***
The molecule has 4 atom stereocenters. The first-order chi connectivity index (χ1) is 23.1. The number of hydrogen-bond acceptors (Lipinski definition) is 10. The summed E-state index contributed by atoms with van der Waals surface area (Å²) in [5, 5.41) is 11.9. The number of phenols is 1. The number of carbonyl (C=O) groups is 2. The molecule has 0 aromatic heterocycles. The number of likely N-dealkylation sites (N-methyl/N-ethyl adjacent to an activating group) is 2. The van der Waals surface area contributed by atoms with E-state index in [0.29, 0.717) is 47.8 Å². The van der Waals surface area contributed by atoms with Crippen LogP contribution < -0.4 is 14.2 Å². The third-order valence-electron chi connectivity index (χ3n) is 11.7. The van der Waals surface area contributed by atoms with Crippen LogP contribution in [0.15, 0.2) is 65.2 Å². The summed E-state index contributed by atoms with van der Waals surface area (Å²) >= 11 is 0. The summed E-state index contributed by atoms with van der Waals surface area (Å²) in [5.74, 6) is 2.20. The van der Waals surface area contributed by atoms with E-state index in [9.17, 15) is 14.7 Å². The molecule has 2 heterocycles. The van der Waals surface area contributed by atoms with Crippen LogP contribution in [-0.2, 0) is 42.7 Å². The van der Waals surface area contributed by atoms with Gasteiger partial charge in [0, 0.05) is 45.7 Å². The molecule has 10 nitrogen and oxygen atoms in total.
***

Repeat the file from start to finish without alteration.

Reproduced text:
The molecule has 4 atom stereocenters. The first-order chi connectivity index (χ1) is 23.1. The number of hydrogen-bond acceptors (Lipinski definition) is 10. The summed E-state index contributed by atoms with van der Waals surface area (Å²) in [5, 5.41) is 11.9. The number of phenols is 1. The number of carbonyl (C=O) groups is 2. The molecule has 0 aromatic heterocycles. The number of likely N-dealkylation sites (N-methyl/N-ethyl adjacent to an activating group) is 2. The van der Waals surface area contributed by atoms with E-state index in [0.29, 0.717) is 47.8 Å². The van der Waals surface area contributed by atoms with Crippen LogP contribution < -0.4 is 14.2 Å². The third-order valence-electron chi connectivity index (χ3n) is 11.7. The van der Waals surface area contributed by atoms with Crippen LogP contribution in [0.15, 0.2) is 65.2 Å². The summed E-state index contributed by atoms with van der Waals surface area (Å²) >= 11 is 0. The summed E-state index contributed by atoms with van der Waals surface area (Å²) in [5.74, 6) is 2.20. The van der Waals surface area contributed by atoms with E-state index in [9.17, 15) is 14.7 Å². The molecule has 2 heterocycles. The van der Waals surface area contributed by atoms with Crippen LogP contribution in [-0.2, 0) is 42.7 Å². The van der Waals surface area contributed by atoms with Gasteiger partial charge in [0, 0.05) is 45.7 Å². The molecule has 10 nitrogen and oxygen atoms in total.